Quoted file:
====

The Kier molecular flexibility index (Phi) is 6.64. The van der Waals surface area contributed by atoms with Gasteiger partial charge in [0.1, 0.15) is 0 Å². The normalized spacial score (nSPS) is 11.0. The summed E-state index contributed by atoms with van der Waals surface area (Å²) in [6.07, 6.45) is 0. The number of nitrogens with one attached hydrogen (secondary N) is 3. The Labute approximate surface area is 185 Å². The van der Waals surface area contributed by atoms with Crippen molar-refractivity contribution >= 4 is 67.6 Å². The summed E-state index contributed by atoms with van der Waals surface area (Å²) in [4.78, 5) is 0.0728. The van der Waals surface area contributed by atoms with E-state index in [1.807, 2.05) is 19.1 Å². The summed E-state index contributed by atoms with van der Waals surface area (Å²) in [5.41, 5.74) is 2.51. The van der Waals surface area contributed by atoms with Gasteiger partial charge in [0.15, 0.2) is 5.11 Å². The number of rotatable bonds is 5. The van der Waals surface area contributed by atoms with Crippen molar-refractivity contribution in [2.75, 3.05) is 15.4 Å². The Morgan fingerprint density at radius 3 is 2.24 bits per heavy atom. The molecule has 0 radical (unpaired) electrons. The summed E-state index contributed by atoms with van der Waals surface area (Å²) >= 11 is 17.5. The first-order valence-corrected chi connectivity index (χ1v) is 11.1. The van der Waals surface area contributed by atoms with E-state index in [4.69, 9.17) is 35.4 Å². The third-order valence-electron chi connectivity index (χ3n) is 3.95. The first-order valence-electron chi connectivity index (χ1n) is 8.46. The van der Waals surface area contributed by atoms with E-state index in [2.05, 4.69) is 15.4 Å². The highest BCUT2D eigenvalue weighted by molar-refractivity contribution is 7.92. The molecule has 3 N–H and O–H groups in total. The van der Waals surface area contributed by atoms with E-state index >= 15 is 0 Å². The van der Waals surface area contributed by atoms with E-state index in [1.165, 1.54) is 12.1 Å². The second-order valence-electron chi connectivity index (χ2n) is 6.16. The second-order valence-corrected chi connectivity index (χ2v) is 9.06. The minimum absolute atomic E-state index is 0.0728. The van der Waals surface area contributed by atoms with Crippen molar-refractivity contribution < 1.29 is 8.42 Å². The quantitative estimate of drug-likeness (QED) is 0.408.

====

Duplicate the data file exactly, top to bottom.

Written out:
The Kier molecular flexibility index (Phi) is 6.64. The van der Waals surface area contributed by atoms with Gasteiger partial charge in [0.1, 0.15) is 0 Å². The normalized spacial score (nSPS) is 11.0. The summed E-state index contributed by atoms with van der Waals surface area (Å²) in [6.07, 6.45) is 0. The number of nitrogens with one attached hydrogen (secondary N) is 3. The Labute approximate surface area is 185 Å². The van der Waals surface area contributed by atoms with Crippen molar-refractivity contribution >= 4 is 67.6 Å². The summed E-state index contributed by atoms with van der Waals surface area (Å²) in [4.78, 5) is 0.0728. The van der Waals surface area contributed by atoms with E-state index in [1.807, 2.05) is 19.1 Å². The summed E-state index contributed by atoms with van der Waals surface area (Å²) in [5.41, 5.74) is 2.51. The van der Waals surface area contributed by atoms with Gasteiger partial charge in [0.15, 0.2) is 5.11 Å². The number of rotatable bonds is 5. The van der Waals surface area contributed by atoms with Crippen molar-refractivity contribution in [2.75, 3.05) is 15.4 Å². The Morgan fingerprint density at radius 3 is 2.24 bits per heavy atom. The molecule has 0 radical (unpaired) electrons. The summed E-state index contributed by atoms with van der Waals surface area (Å²) >= 11 is 17.5. The first-order valence-corrected chi connectivity index (χ1v) is 11.1. The van der Waals surface area contributed by atoms with E-state index in [4.69, 9.17) is 35.4 Å². The third-order valence-electron chi connectivity index (χ3n) is 3.95. The first-order valence-electron chi connectivity index (χ1n) is 8.46. The van der Waals surface area contributed by atoms with E-state index in [2.05, 4.69) is 15.4 Å². The highest BCUT2D eigenvalue weighted by molar-refractivity contribution is 7.92. The molecule has 3 N–H and O–H groups in total. The van der Waals surface area contributed by atoms with E-state index >= 15 is 0 Å². The van der Waals surface area contributed by atoms with E-state index in [1.165, 1.54) is 12.1 Å². The second-order valence-electron chi connectivity index (χ2n) is 6.16. The second-order valence-corrected chi connectivity index (χ2v) is 9.06. The minimum absolute atomic E-state index is 0.0728. The van der Waals surface area contributed by atoms with Crippen molar-refractivity contribution < 1.29 is 8.42 Å². The quantitative estimate of drug-likeness (QED) is 0.408.